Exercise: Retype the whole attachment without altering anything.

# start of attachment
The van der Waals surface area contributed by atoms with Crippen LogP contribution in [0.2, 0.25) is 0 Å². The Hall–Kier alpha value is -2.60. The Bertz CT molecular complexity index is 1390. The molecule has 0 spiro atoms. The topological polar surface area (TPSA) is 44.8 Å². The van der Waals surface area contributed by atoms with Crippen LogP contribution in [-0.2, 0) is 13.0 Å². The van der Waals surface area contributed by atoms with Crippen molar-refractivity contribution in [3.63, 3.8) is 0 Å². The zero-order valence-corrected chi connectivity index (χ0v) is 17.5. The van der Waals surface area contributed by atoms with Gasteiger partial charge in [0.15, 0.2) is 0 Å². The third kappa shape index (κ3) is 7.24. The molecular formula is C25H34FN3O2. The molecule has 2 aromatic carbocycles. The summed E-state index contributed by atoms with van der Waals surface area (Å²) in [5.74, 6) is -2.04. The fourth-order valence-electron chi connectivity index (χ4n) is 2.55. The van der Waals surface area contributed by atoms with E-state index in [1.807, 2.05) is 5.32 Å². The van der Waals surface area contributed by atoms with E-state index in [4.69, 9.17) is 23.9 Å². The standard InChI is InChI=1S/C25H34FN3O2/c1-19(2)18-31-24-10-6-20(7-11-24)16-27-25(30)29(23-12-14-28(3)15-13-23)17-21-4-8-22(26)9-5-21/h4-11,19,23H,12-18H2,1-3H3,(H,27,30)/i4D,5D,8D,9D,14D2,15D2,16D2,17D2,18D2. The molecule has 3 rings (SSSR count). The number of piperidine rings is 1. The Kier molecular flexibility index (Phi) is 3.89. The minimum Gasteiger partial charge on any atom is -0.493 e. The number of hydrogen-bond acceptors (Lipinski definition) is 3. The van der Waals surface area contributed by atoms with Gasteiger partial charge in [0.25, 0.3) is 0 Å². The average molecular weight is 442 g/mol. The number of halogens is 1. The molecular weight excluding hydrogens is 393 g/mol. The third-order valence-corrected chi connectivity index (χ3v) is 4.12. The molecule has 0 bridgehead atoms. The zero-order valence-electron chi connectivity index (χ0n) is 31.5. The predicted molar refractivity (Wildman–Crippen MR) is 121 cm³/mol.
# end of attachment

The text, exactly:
The van der Waals surface area contributed by atoms with Crippen LogP contribution in [0.2, 0.25) is 0 Å². The Hall–Kier alpha value is -2.60. The Bertz CT molecular complexity index is 1390. The molecule has 0 spiro atoms. The topological polar surface area (TPSA) is 44.8 Å². The van der Waals surface area contributed by atoms with Crippen LogP contribution in [-0.2, 0) is 13.0 Å². The van der Waals surface area contributed by atoms with Crippen molar-refractivity contribution in [3.63, 3.8) is 0 Å². The zero-order valence-corrected chi connectivity index (χ0v) is 17.5. The van der Waals surface area contributed by atoms with Gasteiger partial charge in [0.15, 0.2) is 0 Å². The third kappa shape index (κ3) is 7.24. The molecular formula is C25H34FN3O2. The molecule has 2 aromatic carbocycles. The summed E-state index contributed by atoms with van der Waals surface area (Å²) in [5.74, 6) is -2.04. The fourth-order valence-electron chi connectivity index (χ4n) is 2.55. The van der Waals surface area contributed by atoms with E-state index in [1.807, 2.05) is 5.32 Å². The van der Waals surface area contributed by atoms with E-state index in [4.69, 9.17) is 23.9 Å². The standard InChI is InChI=1S/C25H34FN3O2/c1-19(2)18-31-24-10-6-20(7-11-24)16-27-25(30)29(23-12-14-28(3)15-13-23)17-21-4-8-22(26)9-5-21/h4-11,19,23H,12-18H2,1-3H3,(H,27,30)/i4D,5D,8D,9D,14D2,15D2,16D2,17D2,18D2. The molecule has 3 rings (SSSR count). The number of piperidine rings is 1. The Kier molecular flexibility index (Phi) is 3.89. The minimum Gasteiger partial charge on any atom is -0.493 e. The number of hydrogen-bond acceptors (Lipinski definition) is 3. The van der Waals surface area contributed by atoms with Gasteiger partial charge in [0.25, 0.3) is 0 Å². The average molecular weight is 442 g/mol. The number of halogens is 1. The molecular weight excluding hydrogens is 393 g/mol. The third-order valence-corrected chi connectivity index (χ3v) is 4.12. The molecule has 0 bridgehead atoms. The zero-order valence-electron chi connectivity index (χ0n) is 31.5. The predicted molar refractivity (Wildman–Crippen MR) is 121 cm³/mol.